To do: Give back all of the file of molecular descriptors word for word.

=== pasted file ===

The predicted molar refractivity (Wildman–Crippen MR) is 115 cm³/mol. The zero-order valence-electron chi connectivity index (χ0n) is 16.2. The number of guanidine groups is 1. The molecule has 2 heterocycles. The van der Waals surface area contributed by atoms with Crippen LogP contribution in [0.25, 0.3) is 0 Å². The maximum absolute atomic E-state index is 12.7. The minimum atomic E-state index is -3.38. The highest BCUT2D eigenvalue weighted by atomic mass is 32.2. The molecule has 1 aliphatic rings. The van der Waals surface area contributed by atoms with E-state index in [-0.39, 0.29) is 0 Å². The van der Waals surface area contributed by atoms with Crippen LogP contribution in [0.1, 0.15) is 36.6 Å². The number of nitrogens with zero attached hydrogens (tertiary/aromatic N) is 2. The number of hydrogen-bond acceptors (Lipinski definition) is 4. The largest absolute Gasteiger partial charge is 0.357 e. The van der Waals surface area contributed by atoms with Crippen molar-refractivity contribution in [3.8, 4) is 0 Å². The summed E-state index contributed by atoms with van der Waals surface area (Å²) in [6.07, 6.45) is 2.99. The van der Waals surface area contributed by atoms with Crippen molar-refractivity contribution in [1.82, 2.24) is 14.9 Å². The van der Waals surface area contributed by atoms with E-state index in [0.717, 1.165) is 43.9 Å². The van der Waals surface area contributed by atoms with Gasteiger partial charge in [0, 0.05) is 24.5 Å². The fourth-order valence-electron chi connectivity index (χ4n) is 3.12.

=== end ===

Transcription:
The predicted molar refractivity (Wildman–Crippen MR) is 115 cm³/mol. The zero-order valence-electron chi connectivity index (χ0n) is 16.2. The number of guanidine groups is 1. The molecule has 2 heterocycles. The van der Waals surface area contributed by atoms with Crippen LogP contribution in [0.25, 0.3) is 0 Å². The maximum absolute atomic E-state index is 12.7. The minimum atomic E-state index is -3.38. The highest BCUT2D eigenvalue weighted by atomic mass is 32.2. The molecule has 1 aliphatic rings. The van der Waals surface area contributed by atoms with E-state index in [-0.39, 0.29) is 0 Å². The van der Waals surface area contributed by atoms with Crippen LogP contribution in [0.1, 0.15) is 36.6 Å². The number of nitrogens with zero attached hydrogens (tertiary/aromatic N) is 2. The number of hydrogen-bond acceptors (Lipinski definition) is 4. The largest absolute Gasteiger partial charge is 0.357 e. The van der Waals surface area contributed by atoms with Crippen molar-refractivity contribution in [3.8, 4) is 0 Å². The summed E-state index contributed by atoms with van der Waals surface area (Å²) in [6.07, 6.45) is 2.99. The van der Waals surface area contributed by atoms with Crippen molar-refractivity contribution in [1.82, 2.24) is 14.9 Å². The van der Waals surface area contributed by atoms with E-state index in [0.717, 1.165) is 43.9 Å². The van der Waals surface area contributed by atoms with Gasteiger partial charge in [0, 0.05) is 24.5 Å². The fourth-order valence-electron chi connectivity index (χ4n) is 3.12.